Dr. Adam R. Thompson—2015 graduate
What is your job title, and what does it involve?
I am currently balancing a full work load working as:
- Assistant Director, Kutak Center for the Teaching and Study of Applied Ethics, College of Law - University of Nebraska
- Instructor, Department of Philosophy - University of Nebraska
- Instructor, Humanities - Philosophy - Southeast Community College
- Independent Contract - Consulting, Project Management, etc. - Dr. Susan LaFlesche Picotte Center Restoration Project
What sparked your interest in your area of study?
I was somewhat lost when I entered university. I had an extremely difficult time adjusting to the people and the curriculum. My interest in the mind led me to declare psychology as my major originally. But, though the introductory psyche course was fun, it didn't seem to be what I was looking for. The introductory philosophy course that I took with George Barker at Ball State University, however, was eye-opening and brain-melting. Is everything water/constant flux/Nous/etc.?!!! Am I brain in a vat?!!! Is that justice/beauty/etc.?!!! Those questions hugged me and never let go.
What is the value of your area of study?
The value of philosophy is manifold. Philosophy is the foundation of academic study. Philosophy, at its core asks, 'what is there?', 'what is the nature of what there is?', and 'what reason is there to believe that?'. These questions lie at the core of every academic pursuit. For example, biologists ask what biological things are there, what the nature of 'this' biological thing is, and offers reason(s) to believe that 'this' is a biological thing or that the nature of 'this' biological thing is X. Likewise, literature studies wonder what themes there are in a piece of writing, what the nature of those themes are, and offers reason to believe that 'this' a/the theme or that the nature of 'this' theme is X. You may be able to excel academically without it, but you likely won't understand what animates the questions in your field. Such misunderstanding, among other things, can lead individuals to scoff unjustifiably at more fundamental philosophical pursuits. Studying and training in philosophical thought and method develops the critical mind and prepares it to illuminate and seek understanding in a manner unmatched by any other field. Of course, that shouldn't be surprising--every other field is applied philosophy--it originated as a philosophical inquiry and that inquiry is carried out and aided by critical thought and it's expression.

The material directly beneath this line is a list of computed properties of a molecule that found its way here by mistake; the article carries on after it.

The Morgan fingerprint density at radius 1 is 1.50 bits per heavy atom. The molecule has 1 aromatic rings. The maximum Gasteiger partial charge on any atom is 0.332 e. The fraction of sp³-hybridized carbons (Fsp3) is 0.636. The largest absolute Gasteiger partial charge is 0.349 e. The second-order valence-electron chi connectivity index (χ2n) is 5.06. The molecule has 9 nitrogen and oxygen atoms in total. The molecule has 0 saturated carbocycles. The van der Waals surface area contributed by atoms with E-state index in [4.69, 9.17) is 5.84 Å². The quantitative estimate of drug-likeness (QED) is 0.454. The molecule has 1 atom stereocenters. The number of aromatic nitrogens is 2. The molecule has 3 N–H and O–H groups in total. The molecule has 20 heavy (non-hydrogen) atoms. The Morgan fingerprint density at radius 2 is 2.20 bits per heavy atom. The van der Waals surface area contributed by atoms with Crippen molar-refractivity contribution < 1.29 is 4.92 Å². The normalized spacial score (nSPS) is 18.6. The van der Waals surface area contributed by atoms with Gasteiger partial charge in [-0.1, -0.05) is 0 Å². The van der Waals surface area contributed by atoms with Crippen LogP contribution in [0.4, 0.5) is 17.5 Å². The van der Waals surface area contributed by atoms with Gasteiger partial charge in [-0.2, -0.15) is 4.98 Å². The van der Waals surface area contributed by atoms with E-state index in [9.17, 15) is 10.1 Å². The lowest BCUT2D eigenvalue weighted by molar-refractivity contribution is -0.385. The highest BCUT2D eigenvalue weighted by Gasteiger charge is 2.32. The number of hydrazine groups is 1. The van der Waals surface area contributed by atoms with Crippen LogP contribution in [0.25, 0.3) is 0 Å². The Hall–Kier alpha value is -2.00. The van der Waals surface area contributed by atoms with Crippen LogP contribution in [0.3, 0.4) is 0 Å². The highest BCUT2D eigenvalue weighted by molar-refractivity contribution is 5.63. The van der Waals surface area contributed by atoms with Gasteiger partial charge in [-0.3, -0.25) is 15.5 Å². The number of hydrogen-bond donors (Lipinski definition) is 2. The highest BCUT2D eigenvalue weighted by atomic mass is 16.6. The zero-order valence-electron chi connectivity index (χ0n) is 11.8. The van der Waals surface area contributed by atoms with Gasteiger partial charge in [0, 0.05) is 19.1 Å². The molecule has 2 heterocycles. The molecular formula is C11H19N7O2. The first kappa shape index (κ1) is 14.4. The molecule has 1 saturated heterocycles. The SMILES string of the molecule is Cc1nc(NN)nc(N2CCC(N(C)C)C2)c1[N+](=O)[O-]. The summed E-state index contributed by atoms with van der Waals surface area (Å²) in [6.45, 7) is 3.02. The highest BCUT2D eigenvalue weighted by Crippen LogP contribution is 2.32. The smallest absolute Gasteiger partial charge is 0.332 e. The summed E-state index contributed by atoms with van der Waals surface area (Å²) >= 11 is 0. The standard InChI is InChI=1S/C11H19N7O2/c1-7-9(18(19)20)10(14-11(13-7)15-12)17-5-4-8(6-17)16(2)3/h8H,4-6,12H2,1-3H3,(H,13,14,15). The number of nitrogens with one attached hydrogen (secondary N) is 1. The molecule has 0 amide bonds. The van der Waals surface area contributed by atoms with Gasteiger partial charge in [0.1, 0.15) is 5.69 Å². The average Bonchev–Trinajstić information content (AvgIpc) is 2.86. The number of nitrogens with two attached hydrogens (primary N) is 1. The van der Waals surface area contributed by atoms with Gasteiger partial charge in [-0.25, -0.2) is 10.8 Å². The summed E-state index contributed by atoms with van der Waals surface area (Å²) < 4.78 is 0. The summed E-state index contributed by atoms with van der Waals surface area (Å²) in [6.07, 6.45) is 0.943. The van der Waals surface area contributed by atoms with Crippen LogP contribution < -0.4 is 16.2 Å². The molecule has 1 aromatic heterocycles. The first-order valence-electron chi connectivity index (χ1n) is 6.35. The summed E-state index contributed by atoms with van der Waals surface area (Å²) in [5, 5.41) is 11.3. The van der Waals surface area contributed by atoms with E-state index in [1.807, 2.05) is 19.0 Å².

How did you get to where you are now and how did your education help?
Had I not gone to college when I did I would've been back in jail, or worse. Friends, contemporary-associate-employees, professors, my sister, and work pushed me through. After graduating with my BA from Ball State University, I mowed lawns for my cousin. My mentor from undergrad, Dr. David Concepcion, caught wind of this and encouraged me to think bigger. After I was laid off, I was out of work for three months before being employed as a paraprofessional in an elementary school in the Indianapolis Public Schools (IPS) system. During this time I worked with Dr. Concepcion on grad school applications and I earned a spot in the philosophy MA program at the University of Wyoming. After graduation, I returned to paraprofessional work in IPS. While there I applied to PhD programs in philosophy and in 2008, I was admitted to the University of Nebraska. While here I've developed an interesting and enjoyable life here. I love the department, the Kutak Ethics Center, and working with the wide-range of students at the University of Nebraska and Southeast Community College.